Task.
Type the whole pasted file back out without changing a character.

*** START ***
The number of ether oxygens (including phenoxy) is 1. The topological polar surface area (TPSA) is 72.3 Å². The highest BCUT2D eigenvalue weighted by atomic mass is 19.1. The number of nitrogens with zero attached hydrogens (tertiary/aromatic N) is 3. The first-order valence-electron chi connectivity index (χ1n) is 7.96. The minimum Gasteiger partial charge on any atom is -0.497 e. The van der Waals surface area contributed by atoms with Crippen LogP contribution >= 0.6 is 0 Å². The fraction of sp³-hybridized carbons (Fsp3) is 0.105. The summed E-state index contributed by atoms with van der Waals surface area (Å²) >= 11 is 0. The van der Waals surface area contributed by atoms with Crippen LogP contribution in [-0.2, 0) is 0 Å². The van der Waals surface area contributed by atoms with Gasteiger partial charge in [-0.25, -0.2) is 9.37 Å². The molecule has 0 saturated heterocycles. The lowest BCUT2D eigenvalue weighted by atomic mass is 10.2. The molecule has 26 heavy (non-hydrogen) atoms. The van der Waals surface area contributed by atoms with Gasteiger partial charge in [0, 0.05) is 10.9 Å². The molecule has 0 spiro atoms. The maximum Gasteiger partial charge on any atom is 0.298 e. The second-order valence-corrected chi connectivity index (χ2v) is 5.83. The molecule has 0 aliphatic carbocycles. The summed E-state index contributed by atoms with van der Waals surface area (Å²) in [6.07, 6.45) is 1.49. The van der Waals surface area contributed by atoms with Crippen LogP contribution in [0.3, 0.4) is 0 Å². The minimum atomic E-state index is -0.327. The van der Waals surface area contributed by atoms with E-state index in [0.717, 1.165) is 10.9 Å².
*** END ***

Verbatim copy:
The number of ether oxygens (including phenoxy) is 1. The topological polar surface area (TPSA) is 72.3 Å². The highest BCUT2D eigenvalue weighted by atomic mass is 19.1. The number of nitrogens with zero attached hydrogens (tertiary/aromatic N) is 3. The first-order valence-electron chi connectivity index (χ1n) is 7.96. The minimum Gasteiger partial charge on any atom is -0.497 e. The van der Waals surface area contributed by atoms with Crippen LogP contribution >= 0.6 is 0 Å². The fraction of sp³-hybridized carbons (Fsp3) is 0.105. The summed E-state index contributed by atoms with van der Waals surface area (Å²) >= 11 is 0. The van der Waals surface area contributed by atoms with Crippen LogP contribution in [-0.2, 0) is 0 Å². The van der Waals surface area contributed by atoms with Gasteiger partial charge in [-0.25, -0.2) is 9.37 Å². The molecule has 0 saturated heterocycles. The lowest BCUT2D eigenvalue weighted by atomic mass is 10.2. The molecule has 26 heavy (non-hydrogen) atoms. The van der Waals surface area contributed by atoms with Gasteiger partial charge in [0, 0.05) is 10.9 Å². The molecule has 0 spiro atoms. The maximum Gasteiger partial charge on any atom is 0.298 e. The second-order valence-corrected chi connectivity index (χ2v) is 5.83. The molecule has 0 aliphatic carbocycles. The summed E-state index contributed by atoms with van der Waals surface area (Å²) in [6.07, 6.45) is 1.49. The van der Waals surface area contributed by atoms with Crippen LogP contribution in [0.3, 0.4) is 0 Å². The minimum atomic E-state index is -0.327. The van der Waals surface area contributed by atoms with E-state index in [0.717, 1.165) is 10.9 Å².